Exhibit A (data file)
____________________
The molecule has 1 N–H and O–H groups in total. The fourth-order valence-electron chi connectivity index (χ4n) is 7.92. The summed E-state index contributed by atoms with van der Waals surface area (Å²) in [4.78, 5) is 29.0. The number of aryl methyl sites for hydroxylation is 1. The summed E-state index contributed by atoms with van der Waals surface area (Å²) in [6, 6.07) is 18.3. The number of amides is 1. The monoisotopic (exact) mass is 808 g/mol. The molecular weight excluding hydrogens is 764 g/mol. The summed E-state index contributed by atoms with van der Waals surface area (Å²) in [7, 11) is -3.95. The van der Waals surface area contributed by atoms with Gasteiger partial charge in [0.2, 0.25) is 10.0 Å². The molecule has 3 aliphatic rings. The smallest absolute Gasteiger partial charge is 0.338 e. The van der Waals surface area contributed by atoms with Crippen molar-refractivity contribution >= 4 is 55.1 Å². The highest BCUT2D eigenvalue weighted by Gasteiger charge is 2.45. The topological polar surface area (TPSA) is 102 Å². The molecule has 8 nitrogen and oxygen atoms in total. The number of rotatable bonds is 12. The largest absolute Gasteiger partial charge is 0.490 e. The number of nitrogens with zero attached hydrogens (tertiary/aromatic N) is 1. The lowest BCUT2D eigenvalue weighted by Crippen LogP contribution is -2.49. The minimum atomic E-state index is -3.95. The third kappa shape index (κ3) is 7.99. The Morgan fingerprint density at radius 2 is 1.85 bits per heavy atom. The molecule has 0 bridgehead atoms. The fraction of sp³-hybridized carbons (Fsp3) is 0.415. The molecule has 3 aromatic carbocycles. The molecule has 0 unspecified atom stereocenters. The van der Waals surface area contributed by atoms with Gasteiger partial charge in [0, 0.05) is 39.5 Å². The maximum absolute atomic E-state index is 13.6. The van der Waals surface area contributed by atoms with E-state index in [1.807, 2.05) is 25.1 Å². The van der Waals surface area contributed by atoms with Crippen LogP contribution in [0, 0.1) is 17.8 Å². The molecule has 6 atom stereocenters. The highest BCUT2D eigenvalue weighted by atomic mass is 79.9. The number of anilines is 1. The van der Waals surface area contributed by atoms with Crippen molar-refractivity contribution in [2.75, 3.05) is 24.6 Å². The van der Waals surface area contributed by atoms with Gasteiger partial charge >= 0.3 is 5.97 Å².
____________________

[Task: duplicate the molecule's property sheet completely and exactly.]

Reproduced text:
The molecule has 1 N–H and O–H groups in total. The fourth-order valence-electron chi connectivity index (χ4n) is 7.92. The summed E-state index contributed by atoms with van der Waals surface area (Å²) in [4.78, 5) is 29.0. The number of aryl methyl sites for hydroxylation is 1. The summed E-state index contributed by atoms with van der Waals surface area (Å²) in [6, 6.07) is 18.3. The number of amides is 1. The monoisotopic (exact) mass is 808 g/mol. The molecular weight excluding hydrogens is 764 g/mol. The summed E-state index contributed by atoms with van der Waals surface area (Å²) in [7, 11) is -3.95. The van der Waals surface area contributed by atoms with Gasteiger partial charge in [0.2, 0.25) is 10.0 Å². The molecule has 3 aliphatic rings. The smallest absolute Gasteiger partial charge is 0.338 e. The van der Waals surface area contributed by atoms with Crippen molar-refractivity contribution >= 4 is 55.1 Å². The highest BCUT2D eigenvalue weighted by Gasteiger charge is 2.45. The topological polar surface area (TPSA) is 102 Å². The molecule has 8 nitrogen and oxygen atoms in total. The number of rotatable bonds is 12. The largest absolute Gasteiger partial charge is 0.490 e. The number of nitrogens with zero attached hydrogens (tertiary/aromatic N) is 1. The lowest BCUT2D eigenvalue weighted by Crippen LogP contribution is -2.49. The minimum atomic E-state index is -3.95. The third kappa shape index (κ3) is 7.99. The Morgan fingerprint density at radius 2 is 1.85 bits per heavy atom. The molecule has 0 bridgehead atoms. The fraction of sp³-hybridized carbons (Fsp3) is 0.415. The molecule has 3 aromatic carbocycles. The molecule has 0 unspecified atom stereocenters. The van der Waals surface area contributed by atoms with Gasteiger partial charge in [0, 0.05) is 39.5 Å². The maximum absolute atomic E-state index is 13.6. The van der Waals surface area contributed by atoms with E-state index in [1.807, 2.05) is 25.1 Å². The van der Waals surface area contributed by atoms with Crippen LogP contribution in [0, 0.1) is 17.8 Å². The molecule has 6 atom stereocenters. The highest BCUT2D eigenvalue weighted by atomic mass is 79.9. The number of anilines is 1. The van der Waals surface area contributed by atoms with Crippen molar-refractivity contribution in [2.75, 3.05) is 24.6 Å². The van der Waals surface area contributed by atoms with Gasteiger partial charge >= 0.3 is 5.97 Å².